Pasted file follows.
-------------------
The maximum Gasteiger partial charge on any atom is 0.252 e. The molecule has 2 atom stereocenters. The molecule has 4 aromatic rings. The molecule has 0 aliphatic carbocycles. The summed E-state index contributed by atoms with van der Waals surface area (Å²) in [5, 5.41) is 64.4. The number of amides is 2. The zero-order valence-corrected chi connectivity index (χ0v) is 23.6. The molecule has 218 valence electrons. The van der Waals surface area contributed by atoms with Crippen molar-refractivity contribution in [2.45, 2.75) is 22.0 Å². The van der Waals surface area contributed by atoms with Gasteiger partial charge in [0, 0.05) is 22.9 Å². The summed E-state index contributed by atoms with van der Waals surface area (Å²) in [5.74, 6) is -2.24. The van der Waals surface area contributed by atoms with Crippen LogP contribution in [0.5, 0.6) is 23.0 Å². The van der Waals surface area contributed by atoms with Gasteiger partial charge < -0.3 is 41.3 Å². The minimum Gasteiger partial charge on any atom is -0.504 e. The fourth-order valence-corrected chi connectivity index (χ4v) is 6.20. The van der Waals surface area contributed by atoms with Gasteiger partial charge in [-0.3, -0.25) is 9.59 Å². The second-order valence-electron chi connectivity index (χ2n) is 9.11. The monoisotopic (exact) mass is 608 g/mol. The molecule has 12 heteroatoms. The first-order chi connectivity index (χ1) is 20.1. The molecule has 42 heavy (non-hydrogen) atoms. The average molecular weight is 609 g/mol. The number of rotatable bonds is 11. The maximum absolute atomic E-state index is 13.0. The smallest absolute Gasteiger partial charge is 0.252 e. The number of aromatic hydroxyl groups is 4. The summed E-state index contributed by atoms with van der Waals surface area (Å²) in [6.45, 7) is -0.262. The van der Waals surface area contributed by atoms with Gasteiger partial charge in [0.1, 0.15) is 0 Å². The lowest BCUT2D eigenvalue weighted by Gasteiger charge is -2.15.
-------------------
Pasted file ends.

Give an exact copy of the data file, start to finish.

The maximum Gasteiger partial charge on any atom is 0.252 e. The molecule has 2 atom stereocenters. The molecule has 4 aromatic rings. The molecule has 0 aliphatic carbocycles. The summed E-state index contributed by atoms with van der Waals surface area (Å²) in [5, 5.41) is 64.4. The number of amides is 2. The zero-order valence-corrected chi connectivity index (χ0v) is 23.6. The molecule has 218 valence electrons. The van der Waals surface area contributed by atoms with Crippen molar-refractivity contribution in [2.45, 2.75) is 22.0 Å². The van der Waals surface area contributed by atoms with Gasteiger partial charge in [0, 0.05) is 22.9 Å². The summed E-state index contributed by atoms with van der Waals surface area (Å²) in [5.74, 6) is -2.24. The van der Waals surface area contributed by atoms with Crippen LogP contribution in [0.5, 0.6) is 23.0 Å². The van der Waals surface area contributed by atoms with Gasteiger partial charge < -0.3 is 41.3 Å². The minimum Gasteiger partial charge on any atom is -0.504 e. The fourth-order valence-corrected chi connectivity index (χ4v) is 6.20. The van der Waals surface area contributed by atoms with Gasteiger partial charge in [-0.3, -0.25) is 9.59 Å². The second-order valence-electron chi connectivity index (χ2n) is 9.11. The monoisotopic (exact) mass is 608 g/mol. The molecule has 12 heteroatoms. The first-order chi connectivity index (χ1) is 20.1. The molecule has 42 heavy (non-hydrogen) atoms. The average molecular weight is 609 g/mol. The number of rotatable bonds is 11. The maximum absolute atomic E-state index is 13.0. The smallest absolute Gasteiger partial charge is 0.252 e. The number of aromatic hydroxyl groups is 4. The summed E-state index contributed by atoms with van der Waals surface area (Å²) in [6.45, 7) is -0.262. The van der Waals surface area contributed by atoms with Gasteiger partial charge in [0.1, 0.15) is 0 Å². The lowest BCUT2D eigenvalue weighted by Gasteiger charge is -2.15.